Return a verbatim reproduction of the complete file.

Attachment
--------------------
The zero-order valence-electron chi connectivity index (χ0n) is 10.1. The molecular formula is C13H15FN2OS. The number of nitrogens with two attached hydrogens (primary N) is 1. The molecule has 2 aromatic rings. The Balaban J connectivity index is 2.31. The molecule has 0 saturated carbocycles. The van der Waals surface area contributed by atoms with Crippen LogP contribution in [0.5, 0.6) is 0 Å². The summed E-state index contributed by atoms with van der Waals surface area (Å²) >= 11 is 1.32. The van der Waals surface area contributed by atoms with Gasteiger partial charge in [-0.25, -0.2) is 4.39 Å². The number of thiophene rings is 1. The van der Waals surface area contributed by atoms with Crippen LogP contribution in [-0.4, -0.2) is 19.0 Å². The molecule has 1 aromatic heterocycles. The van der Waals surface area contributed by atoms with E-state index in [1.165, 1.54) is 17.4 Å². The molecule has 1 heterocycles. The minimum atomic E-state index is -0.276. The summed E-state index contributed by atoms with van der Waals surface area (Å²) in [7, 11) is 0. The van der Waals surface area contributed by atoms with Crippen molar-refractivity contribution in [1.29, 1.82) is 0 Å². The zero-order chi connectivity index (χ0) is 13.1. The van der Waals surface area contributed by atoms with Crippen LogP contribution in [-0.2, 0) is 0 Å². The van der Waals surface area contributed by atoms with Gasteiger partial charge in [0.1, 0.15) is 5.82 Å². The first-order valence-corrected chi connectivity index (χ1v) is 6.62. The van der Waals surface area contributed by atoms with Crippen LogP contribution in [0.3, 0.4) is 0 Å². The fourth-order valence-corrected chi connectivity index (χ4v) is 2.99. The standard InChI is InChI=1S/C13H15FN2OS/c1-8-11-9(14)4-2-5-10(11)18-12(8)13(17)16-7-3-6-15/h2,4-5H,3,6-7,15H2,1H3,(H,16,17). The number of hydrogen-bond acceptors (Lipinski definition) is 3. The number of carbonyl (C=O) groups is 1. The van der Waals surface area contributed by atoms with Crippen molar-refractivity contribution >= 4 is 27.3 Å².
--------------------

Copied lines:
The zero-order valence-electron chi connectivity index (χ0n) is 10.1. The molecular formula is C13H15FN2OS. The number of nitrogens with two attached hydrogens (primary N) is 1. The molecule has 2 aromatic rings. The Balaban J connectivity index is 2.31. The molecule has 0 saturated carbocycles. The van der Waals surface area contributed by atoms with Crippen LogP contribution in [0.5, 0.6) is 0 Å². The summed E-state index contributed by atoms with van der Waals surface area (Å²) >= 11 is 1.32. The van der Waals surface area contributed by atoms with Gasteiger partial charge in [-0.25, -0.2) is 4.39 Å². The number of thiophene rings is 1. The van der Waals surface area contributed by atoms with Crippen LogP contribution in [-0.4, -0.2) is 19.0 Å². The molecule has 1 aromatic heterocycles. The van der Waals surface area contributed by atoms with E-state index in [1.165, 1.54) is 17.4 Å². The molecule has 1 heterocycles. The minimum atomic E-state index is -0.276. The summed E-state index contributed by atoms with van der Waals surface area (Å²) in [7, 11) is 0. The van der Waals surface area contributed by atoms with Crippen molar-refractivity contribution in [1.29, 1.82) is 0 Å². The zero-order chi connectivity index (χ0) is 13.1. The van der Waals surface area contributed by atoms with Crippen LogP contribution in [-0.2, 0) is 0 Å². The van der Waals surface area contributed by atoms with Gasteiger partial charge in [0.1, 0.15) is 5.82 Å². The first-order valence-corrected chi connectivity index (χ1v) is 6.62. The van der Waals surface area contributed by atoms with Crippen LogP contribution in [0.3, 0.4) is 0 Å². The fourth-order valence-corrected chi connectivity index (χ4v) is 2.99. The standard InChI is InChI=1S/C13H15FN2OS/c1-8-11-9(14)4-2-5-10(11)18-12(8)13(17)16-7-3-6-15/h2,4-5H,3,6-7,15H2,1H3,(H,16,17). The number of hydrogen-bond acceptors (Lipinski definition) is 3. The number of carbonyl (C=O) groups is 1. The van der Waals surface area contributed by atoms with Crippen molar-refractivity contribution >= 4 is 27.3 Å².